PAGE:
Harris also uncovered misconduct in the state Attorney General’s Office, where emails between expert witnesses were deleted during the discovery process of a lawsuit filed by survivors. Attorney General Bob Ferguson eventually issued a statement taking responsibility for failure to preserve the evidence.
“This was one very experienced attorney who made an egregious error," Ferguson said in a statement to KNKX Public Radio. "It should never have happened.” The statement also outlines immediate action taken to preserve and produce records, including hiring computer forensic experts to dig out what they could from the missing e-mails and conducting internal auditing and training, among other steps.
Harris said the actions resulted in $1.2 million in court sanctions — an amount that could have been higher if a diligent staffer hadn’t worked to reverse some of the damage, the AG's office has acknowledged.
“There were lots of opportunities for the state to get ahead of this and they didn’t,” Harris said.
Unfortunately, Harris says, the legal settlements leave an incomplete picture of what exactly happened to survivors' families and friends. Going to trial likely would have meant illustrating the full scope of manmade dangers through evidence, she said.
“There is generally not an admission of fault,” Harris said of settlements of this kind. “We do miss that piece.”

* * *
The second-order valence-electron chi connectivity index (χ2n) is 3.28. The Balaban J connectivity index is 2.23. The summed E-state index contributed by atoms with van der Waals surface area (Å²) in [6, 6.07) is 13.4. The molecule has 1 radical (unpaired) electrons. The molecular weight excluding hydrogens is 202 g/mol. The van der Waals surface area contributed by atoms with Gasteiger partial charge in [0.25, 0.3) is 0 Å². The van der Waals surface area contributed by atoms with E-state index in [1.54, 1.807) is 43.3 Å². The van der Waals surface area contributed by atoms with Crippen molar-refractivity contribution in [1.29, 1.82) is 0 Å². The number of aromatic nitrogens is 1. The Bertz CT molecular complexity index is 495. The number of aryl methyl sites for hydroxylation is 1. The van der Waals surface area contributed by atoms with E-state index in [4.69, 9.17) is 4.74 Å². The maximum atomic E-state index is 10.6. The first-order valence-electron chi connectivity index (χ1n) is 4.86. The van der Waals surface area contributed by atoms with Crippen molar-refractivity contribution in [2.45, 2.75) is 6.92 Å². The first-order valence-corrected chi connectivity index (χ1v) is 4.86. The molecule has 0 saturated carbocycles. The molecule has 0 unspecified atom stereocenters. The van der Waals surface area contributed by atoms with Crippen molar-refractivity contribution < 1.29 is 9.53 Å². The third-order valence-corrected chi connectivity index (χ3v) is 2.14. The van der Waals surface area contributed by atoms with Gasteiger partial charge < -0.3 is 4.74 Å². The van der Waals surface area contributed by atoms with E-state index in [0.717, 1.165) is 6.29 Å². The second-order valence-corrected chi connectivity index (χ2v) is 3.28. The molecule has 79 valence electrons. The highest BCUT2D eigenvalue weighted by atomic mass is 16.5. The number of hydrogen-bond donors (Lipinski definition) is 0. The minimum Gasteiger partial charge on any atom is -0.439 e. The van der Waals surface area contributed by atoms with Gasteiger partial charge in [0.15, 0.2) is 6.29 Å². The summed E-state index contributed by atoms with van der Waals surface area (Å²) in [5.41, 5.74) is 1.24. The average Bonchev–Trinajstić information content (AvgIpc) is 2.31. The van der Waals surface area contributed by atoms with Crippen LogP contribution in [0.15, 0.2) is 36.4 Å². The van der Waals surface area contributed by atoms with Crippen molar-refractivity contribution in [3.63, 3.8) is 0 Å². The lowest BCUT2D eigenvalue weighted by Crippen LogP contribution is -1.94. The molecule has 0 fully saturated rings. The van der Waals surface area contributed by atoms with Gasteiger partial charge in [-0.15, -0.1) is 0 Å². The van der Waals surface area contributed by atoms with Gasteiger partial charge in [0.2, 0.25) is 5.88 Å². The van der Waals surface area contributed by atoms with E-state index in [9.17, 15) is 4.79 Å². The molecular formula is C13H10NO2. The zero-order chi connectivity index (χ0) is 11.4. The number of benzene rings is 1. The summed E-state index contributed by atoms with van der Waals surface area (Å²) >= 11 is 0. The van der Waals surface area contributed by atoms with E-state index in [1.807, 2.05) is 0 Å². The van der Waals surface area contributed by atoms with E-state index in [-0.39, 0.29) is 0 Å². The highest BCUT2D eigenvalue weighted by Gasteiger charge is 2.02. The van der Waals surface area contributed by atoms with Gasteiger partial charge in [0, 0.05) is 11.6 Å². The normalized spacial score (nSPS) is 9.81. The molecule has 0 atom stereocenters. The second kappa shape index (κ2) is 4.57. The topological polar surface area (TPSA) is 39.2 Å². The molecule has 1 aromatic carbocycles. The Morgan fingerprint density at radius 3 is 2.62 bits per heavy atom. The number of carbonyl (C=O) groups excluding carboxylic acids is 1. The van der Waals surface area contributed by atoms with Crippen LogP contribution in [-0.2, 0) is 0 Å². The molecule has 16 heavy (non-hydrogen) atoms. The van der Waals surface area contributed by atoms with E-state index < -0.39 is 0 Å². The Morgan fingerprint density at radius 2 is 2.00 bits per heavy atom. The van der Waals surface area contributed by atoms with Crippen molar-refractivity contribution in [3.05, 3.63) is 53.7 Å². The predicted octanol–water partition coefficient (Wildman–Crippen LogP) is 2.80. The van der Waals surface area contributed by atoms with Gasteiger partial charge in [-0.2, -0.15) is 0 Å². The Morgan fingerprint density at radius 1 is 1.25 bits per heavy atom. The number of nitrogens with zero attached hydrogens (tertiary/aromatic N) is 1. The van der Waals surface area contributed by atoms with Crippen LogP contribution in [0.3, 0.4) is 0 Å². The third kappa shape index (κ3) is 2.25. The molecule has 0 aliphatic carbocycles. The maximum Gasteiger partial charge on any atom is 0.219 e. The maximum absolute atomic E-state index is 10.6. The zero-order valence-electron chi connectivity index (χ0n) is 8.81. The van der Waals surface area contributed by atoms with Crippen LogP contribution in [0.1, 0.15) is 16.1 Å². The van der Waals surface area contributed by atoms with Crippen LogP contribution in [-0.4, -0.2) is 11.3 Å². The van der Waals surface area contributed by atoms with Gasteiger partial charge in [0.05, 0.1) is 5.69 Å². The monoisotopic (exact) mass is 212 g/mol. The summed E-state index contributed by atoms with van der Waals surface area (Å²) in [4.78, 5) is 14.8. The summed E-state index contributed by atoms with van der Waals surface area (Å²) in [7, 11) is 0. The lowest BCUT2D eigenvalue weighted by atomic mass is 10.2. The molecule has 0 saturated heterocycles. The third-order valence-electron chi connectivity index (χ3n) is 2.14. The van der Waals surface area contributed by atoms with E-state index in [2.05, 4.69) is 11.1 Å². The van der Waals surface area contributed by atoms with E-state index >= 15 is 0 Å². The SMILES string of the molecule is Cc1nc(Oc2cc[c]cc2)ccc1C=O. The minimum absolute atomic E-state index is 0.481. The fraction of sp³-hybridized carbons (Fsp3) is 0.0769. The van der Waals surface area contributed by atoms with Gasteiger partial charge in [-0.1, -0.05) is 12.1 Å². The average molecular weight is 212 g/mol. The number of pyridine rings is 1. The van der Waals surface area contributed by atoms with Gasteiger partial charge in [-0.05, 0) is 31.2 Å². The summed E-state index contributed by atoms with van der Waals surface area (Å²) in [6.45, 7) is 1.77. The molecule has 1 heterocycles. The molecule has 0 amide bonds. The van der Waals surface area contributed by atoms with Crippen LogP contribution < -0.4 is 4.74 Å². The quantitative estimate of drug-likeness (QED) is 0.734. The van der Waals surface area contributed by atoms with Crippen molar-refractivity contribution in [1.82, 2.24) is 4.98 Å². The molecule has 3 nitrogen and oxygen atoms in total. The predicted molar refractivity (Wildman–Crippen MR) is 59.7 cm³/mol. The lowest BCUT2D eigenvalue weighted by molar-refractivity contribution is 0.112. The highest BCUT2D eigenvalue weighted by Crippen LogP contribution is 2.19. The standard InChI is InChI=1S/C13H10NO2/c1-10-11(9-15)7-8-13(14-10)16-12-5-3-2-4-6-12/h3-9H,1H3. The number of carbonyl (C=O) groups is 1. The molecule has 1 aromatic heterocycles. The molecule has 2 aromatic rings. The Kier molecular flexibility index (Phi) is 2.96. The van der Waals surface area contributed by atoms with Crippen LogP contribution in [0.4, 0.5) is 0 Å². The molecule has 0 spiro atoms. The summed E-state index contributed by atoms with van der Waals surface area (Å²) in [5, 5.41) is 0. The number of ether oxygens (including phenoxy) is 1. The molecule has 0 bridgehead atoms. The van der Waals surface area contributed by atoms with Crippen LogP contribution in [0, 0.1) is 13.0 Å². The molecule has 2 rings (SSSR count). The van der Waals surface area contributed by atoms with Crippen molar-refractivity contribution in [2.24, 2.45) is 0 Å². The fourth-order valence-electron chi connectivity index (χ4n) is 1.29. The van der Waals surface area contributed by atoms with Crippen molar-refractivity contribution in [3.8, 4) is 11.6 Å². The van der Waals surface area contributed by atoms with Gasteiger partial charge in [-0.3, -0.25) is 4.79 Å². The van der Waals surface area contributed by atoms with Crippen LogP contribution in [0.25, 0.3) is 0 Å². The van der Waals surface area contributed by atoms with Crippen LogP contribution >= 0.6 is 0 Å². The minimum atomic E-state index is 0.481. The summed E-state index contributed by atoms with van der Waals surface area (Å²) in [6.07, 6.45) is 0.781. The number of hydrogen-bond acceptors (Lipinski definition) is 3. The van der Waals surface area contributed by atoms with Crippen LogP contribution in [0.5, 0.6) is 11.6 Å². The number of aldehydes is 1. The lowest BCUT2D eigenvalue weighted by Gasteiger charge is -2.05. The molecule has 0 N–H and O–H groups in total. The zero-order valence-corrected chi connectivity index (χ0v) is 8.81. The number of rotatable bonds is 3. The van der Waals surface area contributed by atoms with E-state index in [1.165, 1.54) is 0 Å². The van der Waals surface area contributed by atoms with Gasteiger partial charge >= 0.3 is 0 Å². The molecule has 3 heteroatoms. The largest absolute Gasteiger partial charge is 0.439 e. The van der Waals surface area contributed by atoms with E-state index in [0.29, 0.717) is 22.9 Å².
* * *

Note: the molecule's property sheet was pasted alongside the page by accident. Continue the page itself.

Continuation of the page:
Still, the process that continues to unfold years later has raised the profile of dangers in our region.
“It created an awareness that wasn’t there before about some of the inherent natural dangers that are in our state,” Harris said.
Hilary Franz, Washington’s commissioner of public lands, says learning from the past to inform the future is an ongoing effort for the state Department of Natural Resources.
Gov. Jay Inslee and then-Snohomish County Executive John Lovick formed a joint commission in response to the landslide. It was tasked with compiling a report that was released in Decemeber 2014. Read the report now.
Franz, who oversees the agency, says half the state has been mapped using lidar geological surveying, in an effort to identify landslide risks in other areas. That will help inform local governments that are tasked with setting land-use policies. The state also has seven geologists working on mapping and outreach, Franz said, up from just one at the time of the Oso landslide.
The state also has tightened regulations on the timber industry and tripled the number of compliance inspections for companies that obtain permits for logging. DNR also provides extensive online resources for homeowners and other stakeholders who want to buy or develop safely.
“The more we can continue to raise the profile of this issue, and make people aware of the risks and dangers and what they can do about them, is key,” Franz said.
HONORING LIVES LOST
As state and local officials work to sort out what went wrong and what can be done to better prepare for future disasters, residents in and around Oso and beyond continue to grieve and heal.
Tim Ward lost his wife of 37 years, Brandy, and four of his dogs; a fifth miraculously survived and continues to offer comfort in Ward’s new home in Florida.
“I made the conscious decision that I needed to the leave the area,” he said. “It’s hard. I know that I’ve done the right thing.”
Still, despite his hardship, Ward is filled with hope. He’s further grounded in his faith. He found love again, in the arms of a longtime friend who is now his wife. And he’s eternally connected to other survivors who have leaned on one another since that fateful day five years ago.